What is Probate?

Probate is the first step in administering the estate of a loved one who died either with a will (testate) or without a will (intestate). If your loved one left a will, the court will determine if the will is valid and appoint the person named in the will as the executor of the estate. If your loved one did not leave a will, the court will appoint an administrator of the estate and determine who are the heirs of the estate.

If you are the executor or appointed as administrator of a loved one’s estate you have many responsibilities and duties. First, you have the fiduciary duty to preserve the assets of the estate. The creditors of the decedent must be notified. Heirs notified and given a chance to object. The assets of the decedent must be located and brought together.  The taxes and bills must be paid including funeral and other final expenses. Assets need to be retitled.

Only after all the steps are completed then the court must be notified, and a petition can be filed to close and distribute the estate.

What is Intestacy?

Intestacy is where someone dies without a will or trust. In this case, the court will decide how your assets are distributed. This is covered under California Probate code 6400. Generally, it works like this; if married then the spouse gets ½ the community property share. The other ½ is distributed 100% to the spouse if there are no children or parents. If there are children or parents, then they will be entitled to part of the decedent’s estate. The surviving spouse could end up with as little as 1/3 of the other half. The surviving spouse could end up having her in-laws own part of the family home.

If there is no spouse then the estate will go down to the children, if there are no children, then it goes up to the parents. If the parents are passed away then to the brothers and sisters. If no immediate family it can be distributed to cousins and even more distant relatives. If there are no relatives found it will escheat to the state. It stays with the state indefinitely until claimed. California, unlike other states, does not have a deadline in claiming.

What is a will?

A will is a legal document that states your final wishes to be carried out after your death. In California, there are several types of wills.

First is the holographic will. This will have the testamentary provisions of the will handwritten and signed by the testator (the person who makes the will). Often called a handwritten will. It does not need to be witnessed.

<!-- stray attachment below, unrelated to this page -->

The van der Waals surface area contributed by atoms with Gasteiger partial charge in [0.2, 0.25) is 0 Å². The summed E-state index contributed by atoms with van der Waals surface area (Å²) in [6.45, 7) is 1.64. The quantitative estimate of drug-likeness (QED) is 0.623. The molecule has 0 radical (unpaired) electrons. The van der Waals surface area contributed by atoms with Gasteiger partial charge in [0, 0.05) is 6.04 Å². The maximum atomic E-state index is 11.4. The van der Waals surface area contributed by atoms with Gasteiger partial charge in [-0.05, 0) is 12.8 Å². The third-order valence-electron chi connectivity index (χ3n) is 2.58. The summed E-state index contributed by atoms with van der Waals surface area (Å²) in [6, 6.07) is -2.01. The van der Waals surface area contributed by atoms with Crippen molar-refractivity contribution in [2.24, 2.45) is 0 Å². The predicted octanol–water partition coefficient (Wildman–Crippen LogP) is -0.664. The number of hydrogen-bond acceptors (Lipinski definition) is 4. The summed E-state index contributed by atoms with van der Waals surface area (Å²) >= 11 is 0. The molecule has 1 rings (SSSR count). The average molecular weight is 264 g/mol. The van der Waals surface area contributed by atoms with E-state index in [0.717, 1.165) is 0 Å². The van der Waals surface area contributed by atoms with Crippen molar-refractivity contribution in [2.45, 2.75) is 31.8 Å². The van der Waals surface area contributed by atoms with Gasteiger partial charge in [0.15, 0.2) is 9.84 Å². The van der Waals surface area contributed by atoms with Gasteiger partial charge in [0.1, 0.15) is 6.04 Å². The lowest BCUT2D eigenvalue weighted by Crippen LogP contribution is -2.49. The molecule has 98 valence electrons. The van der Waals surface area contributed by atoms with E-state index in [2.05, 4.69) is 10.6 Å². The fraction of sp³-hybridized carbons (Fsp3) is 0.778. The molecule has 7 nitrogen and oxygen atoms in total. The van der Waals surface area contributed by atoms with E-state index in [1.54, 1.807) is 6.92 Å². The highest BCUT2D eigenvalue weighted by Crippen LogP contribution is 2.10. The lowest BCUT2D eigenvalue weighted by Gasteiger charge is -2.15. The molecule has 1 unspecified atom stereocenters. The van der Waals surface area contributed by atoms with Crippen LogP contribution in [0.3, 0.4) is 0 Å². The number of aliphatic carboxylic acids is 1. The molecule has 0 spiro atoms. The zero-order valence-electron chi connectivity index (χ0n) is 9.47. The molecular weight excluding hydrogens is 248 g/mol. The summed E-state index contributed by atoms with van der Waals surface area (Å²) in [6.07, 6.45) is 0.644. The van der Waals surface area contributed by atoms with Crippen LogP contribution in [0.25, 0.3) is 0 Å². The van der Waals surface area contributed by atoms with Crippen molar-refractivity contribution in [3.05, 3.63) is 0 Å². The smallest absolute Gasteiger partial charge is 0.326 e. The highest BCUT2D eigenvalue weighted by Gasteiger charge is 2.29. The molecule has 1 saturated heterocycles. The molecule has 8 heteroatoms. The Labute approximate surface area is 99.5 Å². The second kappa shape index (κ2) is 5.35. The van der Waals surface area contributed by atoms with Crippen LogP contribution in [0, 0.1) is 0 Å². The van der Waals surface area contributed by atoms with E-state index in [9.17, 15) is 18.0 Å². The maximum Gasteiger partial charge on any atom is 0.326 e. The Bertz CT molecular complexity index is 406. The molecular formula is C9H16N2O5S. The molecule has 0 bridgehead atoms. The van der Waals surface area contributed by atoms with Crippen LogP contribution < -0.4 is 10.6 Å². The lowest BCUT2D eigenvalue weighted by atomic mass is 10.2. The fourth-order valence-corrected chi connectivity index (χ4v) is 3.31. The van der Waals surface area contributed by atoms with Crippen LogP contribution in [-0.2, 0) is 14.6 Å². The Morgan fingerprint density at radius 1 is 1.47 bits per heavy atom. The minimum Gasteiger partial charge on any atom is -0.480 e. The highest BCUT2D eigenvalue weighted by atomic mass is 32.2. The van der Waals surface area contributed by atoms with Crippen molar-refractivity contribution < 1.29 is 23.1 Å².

Second it the Statutory Will. The California Bar offers a statutory will that you can fill in the blanks. This Will needs to be signed by the testator and two disinterested witnesses.

Lastly is the attorney prepared Will. This will can include important provisions such as who will be the guardian of your children if something should happen to you as well as distributing your life savings.

There are considerations to look at when you decide to do a will. First, a Will needs to be probated. Probate can be expensive. In California, the fee for probate is written in the probate code. It is 4% for the first $100,000, 3% for the next $100,000, 2% for the next $800,000 and 1% of the next $9,000,000.

As an example, if you had a home worth $350,000, some bank accounts with another $200,000 and a couple of cars and furniture your estate could be worth $600,000. Probate fees do not take in consideration if you owe any money on these items. The probate fee for a $600,000 estate would be $15,000 for attorney fees and another $15,000 for Executor fees for a total of $30,000 in costs. Further, if the home needs to be sold or there are other complications in administrating the estate the attorney can ask for additional “extraordinary fees” above the statutory probate fees.

Secondly, they are public. A will must be lodged with the court making it a public record. Anyone can go and look at and read the will.

A will is also very basic and does not allow you to provide properly for minors, assist special needs family members. It does not provide protection for blended families.

What is a Trust

A Trust is an instrument that can be used to pass on assets without having to probate the assets. It can also provide a more structured way to pass on assets to children.  A Trust can be distributed the money at a certain age or just given portions of the money in installments.

A trust can also protect family members that may be receiving medical or other government benefits by setting up a special needs trust that will give them money to help with non-covered care but still leave them eligible for their benefits.

It can also provide for the Trustor (the person making the trust) in case of their disability or incapacity.

A Trust can be structured to protect blended families. It can be used to protect assets from creditors and decrease tax burdens for the wealthy. They are very flexible and if properly written be the key part of an estate plan.

What else is part of a comprehensive estate plan?

Power of Attorney – springing power

Health Care Directive – how do you want to be taken care of if you are in the hospital.

Health Insurance Portability and Accountability Act (HIPAA) – Allows your medical information to be shared with a loved one.

Final Disposition Instructions – lets your loved ones know your wishes when you die.

For domestic partners or unmarried couples living together – Health Care Facility Visitation Authorization – allows the partner to visit you in the hospital

Who should have an estate plan?

If you have children.

If you have over $125,000 in assets.

If you are in a long-term unmarried relationship.

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